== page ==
It only costs £15 per person to benefit from all of this advice, and the price includes a ticket for the Southampton Boat Show. After the Forum, participants can visit the boat show and look at the equipment and boats mentioned during the discussion.

Attendees are requested to register in advance at

The Definition Of Refined
Seahorse Magazine Project manager Micky Costa talks to class manager Rob Weiland about the detail developments that have gone into this year's latest crop of Super Series TP52s.

Having managed the construction of so many racing boats in the past decades I look at the TP52s not just with a passionate eye. But being out of construction manage ment for over seven years has taken its toll. Often I have to look more than once to assimilate function and detail. Sometimes I just ask.

SH: What layout developments do we see looking at this generation of TP52s?

Micky Costa: The biggest change is brought about by the removal of the rule on cockpit volume, allowing us to shape the cockpit as we wish. We try to create more cockpit space while keeping the trimmers in a comfortable position, not too far outboard so they can see the jib properly. Then we aim to lower the centre of gravity of the cockpit, which translates to a large and low as possible floor and narrow side decks aft... without losing longitudinal stiffness.

Then we pick and position the equipment matching the specific requirements of the team in question.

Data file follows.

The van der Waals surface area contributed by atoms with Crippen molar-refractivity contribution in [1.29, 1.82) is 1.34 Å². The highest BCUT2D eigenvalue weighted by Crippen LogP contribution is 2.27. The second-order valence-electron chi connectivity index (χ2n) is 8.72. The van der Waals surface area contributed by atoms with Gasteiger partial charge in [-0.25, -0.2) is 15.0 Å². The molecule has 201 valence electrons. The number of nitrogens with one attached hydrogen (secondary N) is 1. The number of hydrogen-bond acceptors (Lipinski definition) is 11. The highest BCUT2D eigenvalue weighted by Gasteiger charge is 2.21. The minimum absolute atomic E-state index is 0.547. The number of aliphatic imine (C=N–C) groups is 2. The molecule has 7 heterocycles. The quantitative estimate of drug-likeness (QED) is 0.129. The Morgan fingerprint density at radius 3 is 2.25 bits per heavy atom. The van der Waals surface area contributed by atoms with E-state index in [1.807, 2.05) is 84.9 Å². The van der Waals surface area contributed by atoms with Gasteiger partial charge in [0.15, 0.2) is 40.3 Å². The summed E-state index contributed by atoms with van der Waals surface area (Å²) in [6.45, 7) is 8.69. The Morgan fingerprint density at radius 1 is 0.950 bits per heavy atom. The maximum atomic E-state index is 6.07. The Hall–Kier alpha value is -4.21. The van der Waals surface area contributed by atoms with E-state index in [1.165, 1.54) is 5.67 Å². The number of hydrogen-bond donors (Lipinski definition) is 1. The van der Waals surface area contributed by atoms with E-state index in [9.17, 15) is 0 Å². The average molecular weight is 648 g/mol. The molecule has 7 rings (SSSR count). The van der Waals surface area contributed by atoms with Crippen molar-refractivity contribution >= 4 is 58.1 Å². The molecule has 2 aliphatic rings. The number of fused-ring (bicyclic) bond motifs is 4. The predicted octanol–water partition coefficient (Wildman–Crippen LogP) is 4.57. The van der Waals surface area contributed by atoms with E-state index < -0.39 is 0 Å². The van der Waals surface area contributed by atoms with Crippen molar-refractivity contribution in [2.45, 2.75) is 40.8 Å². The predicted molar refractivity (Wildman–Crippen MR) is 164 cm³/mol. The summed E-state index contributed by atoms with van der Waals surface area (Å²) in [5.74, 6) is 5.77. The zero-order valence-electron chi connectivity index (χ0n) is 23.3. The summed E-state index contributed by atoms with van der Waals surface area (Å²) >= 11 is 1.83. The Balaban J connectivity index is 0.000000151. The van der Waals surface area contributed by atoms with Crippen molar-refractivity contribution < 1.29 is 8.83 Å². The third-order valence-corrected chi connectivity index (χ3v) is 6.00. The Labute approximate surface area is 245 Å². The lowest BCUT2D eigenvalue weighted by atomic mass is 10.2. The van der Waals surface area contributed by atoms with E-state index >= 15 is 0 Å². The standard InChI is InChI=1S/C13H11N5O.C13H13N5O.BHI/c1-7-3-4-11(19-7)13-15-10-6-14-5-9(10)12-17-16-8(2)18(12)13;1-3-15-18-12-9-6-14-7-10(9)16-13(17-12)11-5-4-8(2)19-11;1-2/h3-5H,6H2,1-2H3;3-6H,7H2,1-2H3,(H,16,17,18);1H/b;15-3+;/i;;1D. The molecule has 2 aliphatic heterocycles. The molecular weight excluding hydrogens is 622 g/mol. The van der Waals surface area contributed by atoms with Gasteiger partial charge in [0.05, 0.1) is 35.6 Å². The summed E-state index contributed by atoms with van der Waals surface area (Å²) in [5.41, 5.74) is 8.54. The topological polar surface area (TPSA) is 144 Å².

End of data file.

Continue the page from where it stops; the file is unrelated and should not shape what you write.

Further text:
Full article in the September issue of Seahorse magazine:

Dubarry Ultima - Quality Always Lasts
Dubarry Ultima It’s amazing to think how sailing has changed since Dubarry started making boots in 1937. The first marina arrived in the 1930s but there were no plastic boats to park in it before the 1940s. There was no yacht radar before the 1950s, nor auxiliary diesel engines before the 1960s, also when polyester sailcloth ousted linen and cotton. The 1970s brought instrumentation and the 1980s saw Decca come and go as GPS stole the show. Oiled canvas gave way to PVC, which yielded to GORE-TEX. Much indeed has changed, yet one thing has stayed the same: nothing signifies a confident, experienced, discerning yachtie like a pair of Dubarry boots.

Developed as a more luxurious, classical and traditional interpretation of the legendary Shamrock, on which the company’s reputation was built, the Ultima is Dubarry’s flagship boot. Its sole delivers award-winning, sure-footed grip. Its GORE-TEX liner is waterproof and breathable to keep you warm, dry and comfortable. Its Dry-Fast-Dry-Soft water-resistant leather weathers with grace and distinction, recording every nautical mile of your experience in the gentle, tanned folds of its sumptuous hide. It’s clearer than ever that, though times may change, quality always lasts.

Dubarry Ultima - Where will you go in yours?

Going "Virtual": How Do You Want Your Aids To Navigation?
Alexandria, Virginia, USA: For recreational boaters, the waterway signposts known as aids to navigation are critical for a safe journey. But what if an aid to navigation (ATON) such as a floating buoy marking the edge a deep-water channel could only be seen on an electronic screen and not by the naked eye? Will recreational boaters benefit from these new "eATONs"? That's the question the US Coast Guard wants to find out with a 25-question online survey at